PA

A woman wears a face mask as she exits the ticket barriers at Brixton Underground station in south London (Yui Mok/PA)

Mr Scully said it will take a “matter of weeks” for the review, which will take into account international comparisons, but added that the Government did not want to be “rushed into decisions as we gradually open up the economy”.

Many pubs and restaurants have warned that it will simply not be viable for them to reopen unless the social distancing rule is cut to no more than one metre.

The chief executive of trade union UKHospitality welcomed the review, saying the current two-metre restriction could put one million jobs at risk in the sector.

Katie Nicholls warned the rule means many smaller businesses are unable to meet the criteria for safe opening and one third of hospitality businesses may not survive the pandemic.

Speaking to BBC Breakfast on Monday, she said: “We very much welcome the Government’s decision to conduct a review on this because it is a matter of survival or business failure as far as hospitality is concerned.”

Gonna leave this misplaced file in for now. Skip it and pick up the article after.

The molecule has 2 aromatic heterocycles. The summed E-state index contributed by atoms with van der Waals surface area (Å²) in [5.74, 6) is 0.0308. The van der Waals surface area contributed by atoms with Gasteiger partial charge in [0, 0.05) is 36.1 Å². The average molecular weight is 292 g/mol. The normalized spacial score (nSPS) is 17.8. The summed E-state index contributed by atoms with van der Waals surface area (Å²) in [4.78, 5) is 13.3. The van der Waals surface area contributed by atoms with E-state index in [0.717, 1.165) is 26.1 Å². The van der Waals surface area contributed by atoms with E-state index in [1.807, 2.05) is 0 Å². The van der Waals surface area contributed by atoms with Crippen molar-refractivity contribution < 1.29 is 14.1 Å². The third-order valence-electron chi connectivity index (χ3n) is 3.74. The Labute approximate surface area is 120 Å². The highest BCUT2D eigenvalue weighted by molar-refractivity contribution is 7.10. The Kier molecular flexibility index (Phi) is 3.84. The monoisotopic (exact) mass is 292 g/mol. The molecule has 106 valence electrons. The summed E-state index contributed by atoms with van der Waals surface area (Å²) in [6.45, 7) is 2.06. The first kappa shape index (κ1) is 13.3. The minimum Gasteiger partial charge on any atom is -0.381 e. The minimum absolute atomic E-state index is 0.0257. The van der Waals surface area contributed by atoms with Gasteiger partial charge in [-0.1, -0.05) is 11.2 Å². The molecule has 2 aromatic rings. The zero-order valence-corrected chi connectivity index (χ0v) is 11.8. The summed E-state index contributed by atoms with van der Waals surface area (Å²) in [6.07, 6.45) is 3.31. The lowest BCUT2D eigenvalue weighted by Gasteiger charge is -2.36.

The review announcement comes as the World Health Organisation (WHO) has urged the Government not to lift the lockdown until it is proven its widely criticised coronavirus contact tracing system works.

After it was revealed the Government failed to trace the contacts of a third of those testing positive in the first week of the new system, Dr Hans Kluge, the WHO’s director for Europe, warned Britain was still in the midst of a “very active phase of the pandemic”.

Dr Kluge told The Guardian that while the tracking in England of some 31,000 contacts of 8,000 infected people was “encouraging”, the Government needed to be sure it could “aggressively” track infections if it is to reopen the country’s economy.

Close

(PA Graphics)

(PA Graphics)

Press Association Images

(PA Graphics)

Labour has joined Tory MPs in urging ministers to set out a clear plan for the hospitality sector to return, with shadow business minister Lucy Powell calling on the Government to provide guidance on how it can restart.

Monday will also see secondary schools in England reopening to some pupils, with Year 10 and Year 12 students returning to get some time with their teachers ahead of their GCSE and A-level examinations next year.

The Government has faced criticism that it has not done more to get schools reopened, with some children facing the prospect of having been out of the classroom for almost six months by the time they return in September.

A No 10 source said Mr Johnson was “acutely aware” of the impact the extended closure was having on pupils and was working with Education Secretary Gavin Williamson on a major “catch-up” plan.

PA